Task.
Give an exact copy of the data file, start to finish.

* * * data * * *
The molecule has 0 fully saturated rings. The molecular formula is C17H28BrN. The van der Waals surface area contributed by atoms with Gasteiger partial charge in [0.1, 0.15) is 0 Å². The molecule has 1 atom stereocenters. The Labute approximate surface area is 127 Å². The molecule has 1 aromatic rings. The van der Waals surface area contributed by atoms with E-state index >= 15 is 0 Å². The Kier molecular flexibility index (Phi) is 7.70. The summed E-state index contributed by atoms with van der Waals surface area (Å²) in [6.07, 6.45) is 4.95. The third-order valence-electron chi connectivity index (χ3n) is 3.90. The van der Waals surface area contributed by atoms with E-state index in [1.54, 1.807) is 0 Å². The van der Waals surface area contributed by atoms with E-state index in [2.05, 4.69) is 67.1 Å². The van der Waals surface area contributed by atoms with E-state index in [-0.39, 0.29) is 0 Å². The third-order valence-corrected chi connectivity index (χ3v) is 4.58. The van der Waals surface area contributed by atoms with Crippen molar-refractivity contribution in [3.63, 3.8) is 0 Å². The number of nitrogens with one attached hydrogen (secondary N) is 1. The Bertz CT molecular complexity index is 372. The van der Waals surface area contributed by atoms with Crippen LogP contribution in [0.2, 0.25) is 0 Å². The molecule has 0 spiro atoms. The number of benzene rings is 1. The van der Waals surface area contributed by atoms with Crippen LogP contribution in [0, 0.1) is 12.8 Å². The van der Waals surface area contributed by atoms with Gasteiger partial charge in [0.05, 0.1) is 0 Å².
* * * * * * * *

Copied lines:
The molecule has 0 fully saturated rings. The molecular formula is C17H28BrN. The van der Waals surface area contributed by atoms with Gasteiger partial charge in [0.1, 0.15) is 0 Å². The molecule has 1 atom stereocenters. The Labute approximate surface area is 127 Å². The molecule has 1 aromatic rings. The van der Waals surface area contributed by atoms with E-state index >= 15 is 0 Å². The Kier molecular flexibility index (Phi) is 7.70. The summed E-state index contributed by atoms with van der Waals surface area (Å²) in [6.07, 6.45) is 4.95. The third-order valence-electron chi connectivity index (χ3n) is 3.90. The van der Waals surface area contributed by atoms with E-state index in [1.54, 1.807) is 0 Å². The van der Waals surface area contributed by atoms with E-state index in [2.05, 4.69) is 67.1 Å². The van der Waals surface area contributed by atoms with E-state index in [-0.39, 0.29) is 0 Å². The third-order valence-corrected chi connectivity index (χ3v) is 4.58. The van der Waals surface area contributed by atoms with Crippen molar-refractivity contribution in [3.63, 3.8) is 0 Å². The number of nitrogens with one attached hydrogen (secondary N) is 1. The Bertz CT molecular complexity index is 372. The van der Waals surface area contributed by atoms with Crippen LogP contribution in [0.2, 0.25) is 0 Å². The molecule has 0 spiro atoms. The number of benzene rings is 1. The van der Waals surface area contributed by atoms with Crippen LogP contribution in [0, 0.1) is 12.8 Å². The van der Waals surface area contributed by atoms with Gasteiger partial charge in [0.05, 0.1) is 0 Å².